• During winter break, investigate job opportunities, network, and reach out to potential employers.

January - May

  • Consider attending the Yale Public Interest Legal Career Fair at NYU (typically registration begins in early December and ends in mid-January).

  • Attend the Rebellious Lawyering Conference (typically in February).

  • Consider attending the YLS Cover Retreat (Late February/Early March).

  • Learn about fellowships: attend introductory fellowship programs and various colloquia (such as Liman, Heyman, and Bernstein); speak to current and former fellowship recipients; familiarize yourself with the CDO online fellowship site, particularly the fellowship timeline.

  • If considering a fellowship, begin investigating fellowship deadlines by viewing PSJD’s Fellowship Application Deadline Calendar and consider how your fellowship aspirations may impact your choice of summer employer.

  • Consider funding options for summer employment and, if needed, apply for SPIF / Kirby Simon Summer Fellowships and outside summer funding like the Peggy Browning Fund.

  • Report your summer job to CDO so you can help other YLS students.

  • Check Bar Examination requirements online (National Conference of Bar Examiners: www.ncbex.org) and in Registrar’s Office to prepare for next year.

Summer
  • If fellowship-bound, review the Public Interest Fellowships page and timeline; talk to sponsoring organizations in early June and July; keep abreast of summer deadlines for project-based fellowships.

  • Schedule informational interviews with attorneys who are knowledgeable about your target job after graduation. Review the networking resource for more information.

  • Complete the online summer employment evaluation to help other students in CMS

 

Month Activities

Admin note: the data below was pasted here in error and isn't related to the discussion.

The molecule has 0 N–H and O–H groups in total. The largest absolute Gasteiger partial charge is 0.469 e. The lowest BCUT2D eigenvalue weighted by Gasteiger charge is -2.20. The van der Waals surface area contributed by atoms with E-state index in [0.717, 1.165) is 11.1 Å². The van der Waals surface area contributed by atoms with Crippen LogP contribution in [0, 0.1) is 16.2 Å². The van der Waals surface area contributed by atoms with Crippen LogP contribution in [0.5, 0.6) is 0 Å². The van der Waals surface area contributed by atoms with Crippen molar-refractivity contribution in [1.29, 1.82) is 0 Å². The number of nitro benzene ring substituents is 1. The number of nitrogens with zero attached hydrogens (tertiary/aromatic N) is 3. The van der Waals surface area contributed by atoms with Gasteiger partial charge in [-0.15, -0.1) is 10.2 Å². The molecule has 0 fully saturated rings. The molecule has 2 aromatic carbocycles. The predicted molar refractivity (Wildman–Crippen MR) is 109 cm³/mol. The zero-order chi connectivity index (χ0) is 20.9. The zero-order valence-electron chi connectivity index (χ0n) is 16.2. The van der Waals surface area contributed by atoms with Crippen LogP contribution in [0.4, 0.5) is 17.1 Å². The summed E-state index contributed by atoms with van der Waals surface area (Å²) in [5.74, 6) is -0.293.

August - October
  • Consider interviewing with public interest employers at the Public Interest Interview Program(PIIP), which is held in early September; you should also look at the participating employers list for the Virtual Interview Program (VIP), usually held in early August, as a few public interest employers with early deadlines usually attend .

  • If you haven’t already done so, complete the online summer employment evaluation in CMS.

  • Consider applying for DOJ Honors Program (deadline is typically in early September).

  • If desired, make a fellowship plan for the year and make sure to meet your application deadlines (check deadlines for EJW; Skadden; Soros; etc.).

  • Carry out your fellowship plan by continuing to apply for public interest fellowships, including YLS-sponsored fellowships external organizational fellowships, and pursuing your non-fellowship job search.

  • Consider attending the Equal Justice Works Career Fair and Conference in DC (Typically in October).

  • Continue to attend public interest career programs, focusing especially on meeting presenters and speaking with Mentors in Residence.

  • Make sure you know when to register for the Bar by checking the national site at www.ncbex.org.
November - December
  • Volunteer to be a resource in the Public Interest Student Career Fair (Late October).

  • Maintain and stretch your network; locate knowledgeable alumni; let them know you are seeking permanent employment. Follow up on all leads that your contacts provide for informational interviews or potential jobs.

  • Continue to send out targeted resumes and cover letters and conduct follow-up.

  • Consider meeting with a career counselor about your job search before winter break.

  • During winter break, investigate job opportunities, network, and reach out to potential employers.
January - May
  • Consider attending the Yale Co-Sponsored Public Interest Legal Career Fair at NYU, which is usually in early February.

  • Attend the Rebellious Lawyering Conference (Typically in February).

  • If you are still seeking employment, definitely attend the Cover Retreat (Late February/Early March).

  • Attend a program on COAP to understand loan repayment.

  • If unemployed, contact CDO and make an appointment with a career counselor about your job search.

  • Report your employment to CDO to be of service to fellow students.